King's Mill Hospital staff 'break the menopause taboo' by opening up about symptoms

Female staff across King's Mill Hospital have come together to talk about the menopause and "break the taboo" associated with changes to their body.

It comes as part of the second-annual menopause conference at Sherwood Forest Hospitals, which aims to support women in the workplace as they experience symptoms while working.

King's Mill Hospital in Sutton.

King's Mill Hospital in Sutton.

The conference coincides with World Menopause Day and aims to start conversations among staff about issues surrounding the changes, and how employees at the trust can be better supported.

It was coordinated by Suzanne Banks, the trust's chief nurse, who experienced symptoms of the menopause herself and sought out support from agencies.

Suzanne, aged 54, discovered a firm called Henpicked which ran menopause awareness courses and looked to organise last year's conference - that she hailed a "huge success".

And now, for the second conference, she is encouraging more people to talk about the menopause in the workplace and "break the taboo" associated with its symptoms.

Chief Nurse Suzanne Banks

Chief Nurse Suzanne Banks

"The menopause, whether pre, during or post, can be varied in its impact, especially within the workplace", she said.

"We need to remember that some of our most successful employees are female, but because they are now working into their sixties and the average age of the menopause is 51, they're battling with symptoms that can really affect them.

"We need to support these women and ensure that they can continue to work and feel happy at work."

The nurse says she always felt comfortable talking about her symptoms when she went through her changes, but believes some women are often unaware when their symptoms strike.

Ceri Feltbower, trust associate director of service improvement, at the conference.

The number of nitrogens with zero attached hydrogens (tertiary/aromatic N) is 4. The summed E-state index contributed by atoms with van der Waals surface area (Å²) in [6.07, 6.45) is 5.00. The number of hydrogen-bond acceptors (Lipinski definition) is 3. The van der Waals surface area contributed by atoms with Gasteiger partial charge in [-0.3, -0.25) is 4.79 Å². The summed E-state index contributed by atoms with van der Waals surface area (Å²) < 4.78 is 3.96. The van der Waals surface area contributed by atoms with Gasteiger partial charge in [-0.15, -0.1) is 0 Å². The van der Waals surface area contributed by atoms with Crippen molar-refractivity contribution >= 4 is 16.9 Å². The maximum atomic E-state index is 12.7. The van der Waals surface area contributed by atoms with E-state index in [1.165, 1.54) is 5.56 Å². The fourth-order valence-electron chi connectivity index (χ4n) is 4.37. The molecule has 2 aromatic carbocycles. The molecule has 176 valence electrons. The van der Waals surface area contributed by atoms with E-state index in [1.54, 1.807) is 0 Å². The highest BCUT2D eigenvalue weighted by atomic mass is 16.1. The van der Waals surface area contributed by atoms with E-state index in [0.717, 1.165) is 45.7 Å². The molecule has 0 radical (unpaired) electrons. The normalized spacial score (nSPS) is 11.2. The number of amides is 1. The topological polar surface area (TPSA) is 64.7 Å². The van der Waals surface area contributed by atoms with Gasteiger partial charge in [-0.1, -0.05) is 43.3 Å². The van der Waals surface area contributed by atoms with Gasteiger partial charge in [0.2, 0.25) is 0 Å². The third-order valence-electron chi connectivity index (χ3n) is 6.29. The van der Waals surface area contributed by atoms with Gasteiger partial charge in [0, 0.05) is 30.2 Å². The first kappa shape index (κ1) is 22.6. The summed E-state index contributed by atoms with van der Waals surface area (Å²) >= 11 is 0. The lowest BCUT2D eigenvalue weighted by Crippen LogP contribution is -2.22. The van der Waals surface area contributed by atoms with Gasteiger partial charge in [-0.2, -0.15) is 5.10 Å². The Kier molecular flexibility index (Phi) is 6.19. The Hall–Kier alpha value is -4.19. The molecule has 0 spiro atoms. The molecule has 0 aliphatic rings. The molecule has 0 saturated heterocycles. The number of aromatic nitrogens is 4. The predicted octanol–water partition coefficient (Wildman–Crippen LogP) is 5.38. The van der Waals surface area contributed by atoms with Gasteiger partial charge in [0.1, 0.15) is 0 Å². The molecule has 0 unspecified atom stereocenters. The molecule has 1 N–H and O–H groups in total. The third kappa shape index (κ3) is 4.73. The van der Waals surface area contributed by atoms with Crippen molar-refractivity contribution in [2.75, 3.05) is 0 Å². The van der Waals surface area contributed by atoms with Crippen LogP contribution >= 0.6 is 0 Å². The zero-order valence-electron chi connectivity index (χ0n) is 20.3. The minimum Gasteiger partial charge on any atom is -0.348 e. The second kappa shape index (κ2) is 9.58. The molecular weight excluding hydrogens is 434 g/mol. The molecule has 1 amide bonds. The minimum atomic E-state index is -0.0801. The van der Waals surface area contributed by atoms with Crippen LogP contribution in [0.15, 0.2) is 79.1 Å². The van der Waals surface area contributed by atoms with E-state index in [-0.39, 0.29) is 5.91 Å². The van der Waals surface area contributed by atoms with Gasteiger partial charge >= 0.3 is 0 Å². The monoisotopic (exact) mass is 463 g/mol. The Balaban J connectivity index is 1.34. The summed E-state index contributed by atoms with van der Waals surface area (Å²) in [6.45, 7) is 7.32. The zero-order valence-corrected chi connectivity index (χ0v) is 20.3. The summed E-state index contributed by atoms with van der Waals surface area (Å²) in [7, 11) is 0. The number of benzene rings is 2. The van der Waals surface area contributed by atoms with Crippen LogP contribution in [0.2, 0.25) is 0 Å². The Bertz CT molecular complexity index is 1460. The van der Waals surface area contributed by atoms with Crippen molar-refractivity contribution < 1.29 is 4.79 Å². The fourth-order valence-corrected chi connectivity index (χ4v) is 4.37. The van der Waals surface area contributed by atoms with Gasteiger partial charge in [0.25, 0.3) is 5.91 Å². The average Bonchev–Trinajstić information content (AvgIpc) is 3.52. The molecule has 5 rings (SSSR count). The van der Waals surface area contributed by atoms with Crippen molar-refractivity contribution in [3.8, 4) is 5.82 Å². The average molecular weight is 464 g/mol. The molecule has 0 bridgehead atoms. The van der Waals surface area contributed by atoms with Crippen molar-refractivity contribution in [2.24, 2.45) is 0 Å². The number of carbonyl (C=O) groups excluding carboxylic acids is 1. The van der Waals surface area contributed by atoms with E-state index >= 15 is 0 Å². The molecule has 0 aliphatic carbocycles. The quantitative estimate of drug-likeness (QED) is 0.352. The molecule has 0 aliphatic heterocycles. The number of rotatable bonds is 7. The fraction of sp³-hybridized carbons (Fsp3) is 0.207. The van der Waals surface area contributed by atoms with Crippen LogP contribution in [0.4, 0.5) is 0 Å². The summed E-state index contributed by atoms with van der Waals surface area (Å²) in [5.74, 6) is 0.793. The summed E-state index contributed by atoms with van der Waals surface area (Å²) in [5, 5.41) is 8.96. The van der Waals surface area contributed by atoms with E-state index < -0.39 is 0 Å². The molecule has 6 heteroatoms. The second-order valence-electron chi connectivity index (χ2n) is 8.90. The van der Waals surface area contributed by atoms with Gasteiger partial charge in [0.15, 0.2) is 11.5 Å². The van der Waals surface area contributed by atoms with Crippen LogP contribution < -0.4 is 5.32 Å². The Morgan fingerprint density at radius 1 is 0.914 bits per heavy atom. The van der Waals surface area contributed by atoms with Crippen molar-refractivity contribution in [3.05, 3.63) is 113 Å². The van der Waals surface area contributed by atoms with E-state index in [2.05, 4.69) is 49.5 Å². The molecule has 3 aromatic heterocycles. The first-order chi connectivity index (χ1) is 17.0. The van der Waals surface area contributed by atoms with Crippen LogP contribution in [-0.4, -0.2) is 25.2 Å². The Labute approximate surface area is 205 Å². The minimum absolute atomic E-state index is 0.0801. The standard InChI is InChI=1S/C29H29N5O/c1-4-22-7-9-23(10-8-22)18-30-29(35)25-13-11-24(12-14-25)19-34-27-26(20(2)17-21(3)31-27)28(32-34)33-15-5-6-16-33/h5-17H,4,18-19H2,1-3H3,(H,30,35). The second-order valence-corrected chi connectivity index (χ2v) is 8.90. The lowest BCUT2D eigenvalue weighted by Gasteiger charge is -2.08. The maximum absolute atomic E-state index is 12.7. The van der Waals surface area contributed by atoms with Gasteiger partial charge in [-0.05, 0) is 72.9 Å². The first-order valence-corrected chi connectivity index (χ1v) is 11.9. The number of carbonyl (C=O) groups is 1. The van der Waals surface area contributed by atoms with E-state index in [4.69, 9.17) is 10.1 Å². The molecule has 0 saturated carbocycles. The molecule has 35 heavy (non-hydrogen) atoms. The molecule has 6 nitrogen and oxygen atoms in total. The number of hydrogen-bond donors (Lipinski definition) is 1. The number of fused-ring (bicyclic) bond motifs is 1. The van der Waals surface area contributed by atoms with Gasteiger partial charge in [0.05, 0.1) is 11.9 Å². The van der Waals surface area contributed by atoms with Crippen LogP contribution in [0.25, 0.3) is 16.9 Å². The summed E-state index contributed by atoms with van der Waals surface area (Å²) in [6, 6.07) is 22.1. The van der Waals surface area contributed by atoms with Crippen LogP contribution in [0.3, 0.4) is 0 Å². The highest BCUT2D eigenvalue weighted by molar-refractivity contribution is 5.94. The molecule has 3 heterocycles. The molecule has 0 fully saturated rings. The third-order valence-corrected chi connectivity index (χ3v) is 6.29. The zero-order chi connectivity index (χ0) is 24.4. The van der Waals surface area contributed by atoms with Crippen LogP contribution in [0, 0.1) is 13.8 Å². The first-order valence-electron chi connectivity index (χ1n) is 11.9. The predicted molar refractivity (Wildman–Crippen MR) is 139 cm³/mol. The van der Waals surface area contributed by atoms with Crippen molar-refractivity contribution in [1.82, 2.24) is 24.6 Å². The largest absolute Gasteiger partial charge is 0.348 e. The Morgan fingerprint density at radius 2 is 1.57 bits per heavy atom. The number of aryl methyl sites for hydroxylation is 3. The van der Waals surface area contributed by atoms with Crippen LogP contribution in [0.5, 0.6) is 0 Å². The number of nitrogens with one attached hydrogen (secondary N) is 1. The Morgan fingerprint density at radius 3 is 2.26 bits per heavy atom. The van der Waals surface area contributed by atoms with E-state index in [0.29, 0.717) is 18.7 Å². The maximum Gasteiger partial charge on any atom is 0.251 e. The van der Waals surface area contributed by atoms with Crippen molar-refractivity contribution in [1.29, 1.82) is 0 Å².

Ceri Feltbower, trust associate director of service improvement, at the conference.

But she added that it is important for men, as well as women, to become aware of symptoms and to understand what they might mean in order to ensure the "right support" is available.

She said: "It's important to remember that this isn't just an issue for women, men should be aware too so they can support, colleagues, friends and family, and our patients too.

"Menopause can still be considered a taboo subject, but we're encouraging everyone to talk about it openly.

"After all, it;s a natural phase in every woman's life and it's time that workplaces like ours understood this and put the right support in place."

Suzanne Banks giving a speech at the conference.

Suzanne Banks giving a speech at the conference.

Four out of 10 women who work at Sherwood Forest Hospitals are over the age of 50, and with women working into an older age it is likely they will experience symptoms while still in the workplace.

Since last year's conference, the trust has launched line manager training and new guidance documents for staff when they experience symptoms.

The second conference, on October 18, was packed with men and women from across the trust and the public, with guests hearing stories from staff about their own experiences.

Ceri Feltbower, 49, has recently started experiencing changes, but she says they were not the "typical" symptoms that come with the menopause.

It was not until last year's menopause conference that she began to understand what her body's changes meant.

She said: "I often felt a profound sense of dread and anxiety that I could not shift. This made me tired and irritable at work, and I often felt I was 'outside of myself',

"It was then that I heard about the menopause conference, and I started to question that these symptoms were associated with the menopause.

"Following last year's conference, more women are talking about the menopause and it feels like a positive club rather than something to shy away from discussing.

"I'm sure I would be ploughing on if the event hadn't triggered me to get help.

"It is something that every woman around the world will go through, in a way it is the new puberty, and the more we talk about it and share our experiences, it will become a lot easier to break the taboo."